It seemed for a hot minute as though the people sought to join the western world. But the thing about revolutions is that they can turn in unpredictable ways. It’s like dice: one in six chance of replacing the old regime with a better one, three in six chance of the new boss being the same as the old boss, and two in six chance of it being far worse.

crediniente
crediniente
3 years ago
Reply to  Charles Rense

so true, so depressing, so true, the Arab springs were doomed to fail because the societies they exist in only respond to uprising from the common man by mowing them back down.

Eleanor Barlow
Eleanor Barlow
3 years ago
Reply to  crediniente

I predicted that the Arab Spring would fail at the outset, because the Arabs seem incapable of uniting in a common cause. This is why they failed to crush Israel despite several attempts and superior manpower.

Eleanor Barlow
Eleanor Barlow
3 years ago
Reply to  Charles Rense

‘It’s like dice: one in six chance of replacing the old regime with a
better one, three in six chance of the new boss being the same as the
old boss, and two in six chance of it being far worse.’

Would you apply this theory to Brexit?

Patrick Pending
Patrick Pending
3 years ago
Reply to  Eleanor Barlow

Yes, but who wants to live forever in a straitjacket ruled by the drudgery and fear of percentages

Charles Rense
Charles Rense
3 years ago
Reply to  Eleanor Barlow

No. Vollunarilly pulling out of a voluntary agreement with other nations in the region isn’t revolution.

Meghan Kathleen Jamieson
Meghan Kathleen Jamieson
3 years ago
Reply to  Charles Rense

It seemed to the western media, anyway. I’m not sure why the Arab world would want to become western – they aren’t western. Whatever solution they look for with regard to what they se as the problems of their society is going to inevitably reflect their own way of thinking about the world, and if it doesn’t it’s not likely to work for them.

Alex Lekas
Alex Lekas
3 years ago

Liberalism is no longer in expansive mode, then, but is instead fighting a defence for its own survival, even in its core European territories:
Liberalism barely exists; those who once wore the label have moved onto progressivism if not outright leftism. The classical liberal premise of a free exchange of ideas is gone, and instances like Macron are but one example. If one is looking to the US press for anything resembling liberalism, that person needs to readjust his/her focus.

mike otter
mike otter
3 years ago
Reply to  Alex Lekas

I think Macron’s defence of enlightenment liberalism will last as long as he needs it for electoral purposes. He is just as much a tub thumper for big government, state interferance in individual speech and thought and national/ethnic protectionism as any despot in the middle east. Almost as much as Johnson in fact, though i guess he is wider read and far more intelligent. Maybe his intelligence makes him less dangerous, but not a lot less!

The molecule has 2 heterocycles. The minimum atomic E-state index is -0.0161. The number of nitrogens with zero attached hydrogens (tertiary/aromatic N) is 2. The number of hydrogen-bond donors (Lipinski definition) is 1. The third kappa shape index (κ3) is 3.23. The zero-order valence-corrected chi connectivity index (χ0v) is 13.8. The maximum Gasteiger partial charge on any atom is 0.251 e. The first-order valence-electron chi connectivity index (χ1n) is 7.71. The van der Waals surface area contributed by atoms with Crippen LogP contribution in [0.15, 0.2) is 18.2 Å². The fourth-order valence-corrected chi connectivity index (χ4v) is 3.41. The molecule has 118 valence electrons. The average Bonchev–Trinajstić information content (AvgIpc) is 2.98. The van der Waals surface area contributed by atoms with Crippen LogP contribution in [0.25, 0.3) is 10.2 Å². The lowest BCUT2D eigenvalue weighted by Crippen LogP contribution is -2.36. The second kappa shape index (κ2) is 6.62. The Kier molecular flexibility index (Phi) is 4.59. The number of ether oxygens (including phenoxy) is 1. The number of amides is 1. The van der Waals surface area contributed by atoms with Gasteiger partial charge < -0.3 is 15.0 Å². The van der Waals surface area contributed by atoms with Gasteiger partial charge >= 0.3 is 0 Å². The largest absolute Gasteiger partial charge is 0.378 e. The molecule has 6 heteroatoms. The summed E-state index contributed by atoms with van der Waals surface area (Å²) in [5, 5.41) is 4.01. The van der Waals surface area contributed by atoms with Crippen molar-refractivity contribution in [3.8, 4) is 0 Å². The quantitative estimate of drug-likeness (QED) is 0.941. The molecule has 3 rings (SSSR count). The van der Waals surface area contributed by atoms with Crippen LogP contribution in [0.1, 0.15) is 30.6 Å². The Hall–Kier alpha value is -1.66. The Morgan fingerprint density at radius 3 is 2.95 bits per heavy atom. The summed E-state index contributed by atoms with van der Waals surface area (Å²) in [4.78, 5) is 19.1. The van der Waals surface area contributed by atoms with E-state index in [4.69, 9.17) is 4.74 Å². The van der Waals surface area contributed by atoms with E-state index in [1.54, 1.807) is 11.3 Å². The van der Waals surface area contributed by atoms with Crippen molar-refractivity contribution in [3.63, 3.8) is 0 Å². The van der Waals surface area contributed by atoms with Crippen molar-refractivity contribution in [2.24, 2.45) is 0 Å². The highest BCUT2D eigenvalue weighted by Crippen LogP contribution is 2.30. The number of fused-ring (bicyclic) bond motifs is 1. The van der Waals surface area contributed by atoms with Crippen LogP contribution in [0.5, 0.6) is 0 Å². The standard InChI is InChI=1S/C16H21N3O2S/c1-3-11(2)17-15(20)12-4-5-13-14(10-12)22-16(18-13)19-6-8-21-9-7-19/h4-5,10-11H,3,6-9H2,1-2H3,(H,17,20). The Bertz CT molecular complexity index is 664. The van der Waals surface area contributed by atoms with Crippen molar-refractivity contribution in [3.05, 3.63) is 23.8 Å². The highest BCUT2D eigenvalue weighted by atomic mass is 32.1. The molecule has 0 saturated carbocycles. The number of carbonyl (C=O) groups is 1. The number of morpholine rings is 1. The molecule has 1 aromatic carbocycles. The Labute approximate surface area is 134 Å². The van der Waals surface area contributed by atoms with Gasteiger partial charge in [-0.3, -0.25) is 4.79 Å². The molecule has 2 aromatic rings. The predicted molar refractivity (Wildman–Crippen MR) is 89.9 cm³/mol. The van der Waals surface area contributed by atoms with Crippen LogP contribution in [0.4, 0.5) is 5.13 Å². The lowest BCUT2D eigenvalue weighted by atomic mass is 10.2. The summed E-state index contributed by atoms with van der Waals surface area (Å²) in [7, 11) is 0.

Alex Lekas
Alex Lekas
3 years ago
Reply to  mike otter

Which one of the things you cite comports with what ‘liberalism’ means? If that’s what the enlightened version looks like, I shudder to think what the previous iteration was like.

m pathy
m pathy
3 years ago

a liberal of the right, and a defender
of the French and European Enlightenment against Chinese
totalitarianism, the seductive lures of Europe’s radical right, and the
counter-Enlightenment obscurantism of both jihadists and Americans.

Europeans are crying out for someone with this exact distillation of views. The only question is if Macron is genuine and has the stamina to withstand the attacks. He cannot feign confusion of why the liberal left establishment is attacking him however. The trajectory of the left has been predictable and consistent over the last two decades.

crediniente
crediniente
3 years ago
Reply to  m pathy

The left everywhere have over and over proven themselves useless when it comes to dealing with radical islam. They climb under the hijab that so many muslim women are going to prison, many for years or decades, to get out of. They go so far, as in the ACLU in the US, to fight for the *rights* of muslim communities to perform FGM on their infants. They are so deeply terrified, on a chromosomal level, of their own innate bigotry that they turn backflips enabling terrorists and predators in order to prove to themselves they are as not like everyone else as they really are. And then when the rest of us point out their errors to them they turn back flips passing hate crime laws and policing speech to call those of us who see these predator groups more accurately for what they are, bigots.